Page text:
‘How you take the supplement is important too. Orange juice, for example, enhances iron absorption, but drinking too much tea can deplete iron’.
Vitamin B12 and Folate levels are nutrients that support the formation of red blood cells, and can help to help to create and regulate the functions of DNA. A deficiency of folic acid and B12 can also increase the risk of anaemia.
Blood Test Reason #2 Cholesterol Levels
Your cholesterol numbers show how much cholesterol is circulating in your blood.
Your HDL (‘good’ cholesterol) is the one number you want to be high (ideally above 60).
Your LDL (‘bad’ cholesterol) should be below 100.
Blood Test Reason #3 Blood Pressure
High blood pressure (hypertension) is referred to as the silent killer as it often has no symptoms. Latest figures from Blood Pressure UK (bloodpressureuk.org) show that in one in three adults has high blood pressure and six million people don’t know they have it.
Low blood pressure (hypotension) is less common and usually not as detrimental as high blood pressure, although this may also indicate a health issue that needs to be looked at.
one in three adults has high blood pressure and six million people don’t know they have it
‘Maintaining a healthy blood pressure is critical because the higher your blood pressure, the more likely you are to experience health problems,’ says Dr Karen Breen.
‘All of your body’s vital organs, including your brain and heart, receive nutrients and oxygen through your blood flow. When you have an unhealthy blood pressure, your heart and arteries have to work harder than usual.
‘This additional stress can damage these vital parts of the circulatory system over time and can increase your risk of strokes, kidney failure, heart attacks, and blindness’.
What Do Your Readings Mean?
‘Blood pressure is the force that pushes blood through your circulatory system,’ says Dr Brewer.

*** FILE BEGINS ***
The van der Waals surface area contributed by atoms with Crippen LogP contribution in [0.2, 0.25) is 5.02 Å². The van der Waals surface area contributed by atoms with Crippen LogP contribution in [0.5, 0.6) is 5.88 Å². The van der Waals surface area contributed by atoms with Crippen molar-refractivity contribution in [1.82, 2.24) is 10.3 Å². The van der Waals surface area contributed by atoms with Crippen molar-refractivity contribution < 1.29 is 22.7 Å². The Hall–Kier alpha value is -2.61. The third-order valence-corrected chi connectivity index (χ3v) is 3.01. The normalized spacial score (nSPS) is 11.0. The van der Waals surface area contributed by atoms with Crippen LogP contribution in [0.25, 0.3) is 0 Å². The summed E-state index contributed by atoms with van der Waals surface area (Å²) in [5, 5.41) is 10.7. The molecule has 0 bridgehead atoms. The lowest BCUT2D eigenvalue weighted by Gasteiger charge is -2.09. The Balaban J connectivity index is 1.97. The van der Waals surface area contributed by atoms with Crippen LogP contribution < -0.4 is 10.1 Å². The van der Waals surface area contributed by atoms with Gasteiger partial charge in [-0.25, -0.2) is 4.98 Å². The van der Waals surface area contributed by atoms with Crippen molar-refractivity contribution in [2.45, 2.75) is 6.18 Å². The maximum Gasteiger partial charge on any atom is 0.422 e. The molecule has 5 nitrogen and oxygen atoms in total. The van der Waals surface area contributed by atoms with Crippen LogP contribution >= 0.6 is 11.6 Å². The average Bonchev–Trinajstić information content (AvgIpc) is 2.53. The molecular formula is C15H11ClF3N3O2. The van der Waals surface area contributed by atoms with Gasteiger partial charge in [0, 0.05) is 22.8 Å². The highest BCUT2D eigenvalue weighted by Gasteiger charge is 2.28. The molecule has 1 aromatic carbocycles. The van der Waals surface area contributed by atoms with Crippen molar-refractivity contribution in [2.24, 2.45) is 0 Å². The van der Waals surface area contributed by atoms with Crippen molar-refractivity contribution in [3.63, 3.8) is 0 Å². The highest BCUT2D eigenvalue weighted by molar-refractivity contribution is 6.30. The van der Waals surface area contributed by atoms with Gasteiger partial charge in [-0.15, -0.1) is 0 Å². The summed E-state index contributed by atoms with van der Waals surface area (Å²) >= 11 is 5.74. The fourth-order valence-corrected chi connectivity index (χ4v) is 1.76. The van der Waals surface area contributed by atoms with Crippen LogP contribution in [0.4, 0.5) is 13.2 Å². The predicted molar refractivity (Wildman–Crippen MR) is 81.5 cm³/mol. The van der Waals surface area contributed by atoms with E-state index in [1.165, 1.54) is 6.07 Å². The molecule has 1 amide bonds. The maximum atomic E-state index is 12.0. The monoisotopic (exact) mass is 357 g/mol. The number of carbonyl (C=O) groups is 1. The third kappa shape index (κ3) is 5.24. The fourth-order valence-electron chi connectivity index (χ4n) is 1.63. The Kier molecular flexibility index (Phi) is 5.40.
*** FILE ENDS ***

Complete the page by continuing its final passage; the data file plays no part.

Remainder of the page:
‘This pressure is generated with each heartbeat as blood is pumped from the heart into the blood vessels. A blood pressure reading looks at two numbers – systolic blood pressure (top number), the pressure when your heart pushes blood out, and diastolic blood pressure (bottom number), the pressure when your heart rests between beats’.
140/90mmHg or over – high blood pressure. A reading of 140/90 or over is classified as high blood pressure. This is where your risk of serious health problems goes up.
120/80mmHg – 140/90mmHg – pre-high blood pressure. Also, called high-normal blood pressure, this is higher than it should be and means you could go on to develop high blood pressure.
90/60mmHg – 120/80mmHg – ideal blood pressure. This is normal, healthy blood pressure.
90/60mmHg or lower – low blood pressure. Low blood pressure isn’t usually a problem, although if you have symptoms this may be a sign of another health problem.
Checking your blood pressure
You’re at increased risk of high blood pressure if:
- you are overweight,
- you smoke,
- drink too much alcohol,
- don’t get enough exercise,
- are over 65,
- have a family history of high blood pressure,
- don’t get enough sleep,
- eat too much salt (sodium),
- don’t eat enough fresh fruit and vegetables.
‘If you’re over 40 and healthy, you should have your blood pressure checked at least very five years. You can have a blood pressure test at, your GP surgery or pharmacies.
Knowing your blood type
‘Knowing your blood type should be as familiar as your birth date,’ says Sonia Gilmartin Chief Medical Scientist, Haematology Laboratory In Ireland.
‘Some disease states are associated to various blood types. You would need to have a sample taken to get your blood type, this can be done at your local GP surgery.
‘It’s also important for females to know their blood type in miscarriage or termination as they might require Anti D Immunoglobulin’.
Giving blood is one of the most generous things you can do and it doesn’t cost a penny. Check out if you are eligible and where you can donate in your area by visiting their website – https://www.blood.co.uk
Certain blood types are needed more than others for example O Rhesus Negative blood group as this can be given to any blood group.
There are restrictions about who can and can’t give blood for example if you are under a certain weight or have previously had certain medical conditions, some medications you are on could mean you are not suitable so do check out their website.
Like this article? Sign up to our newsletter to get more articles like this delivered straight to your inbox.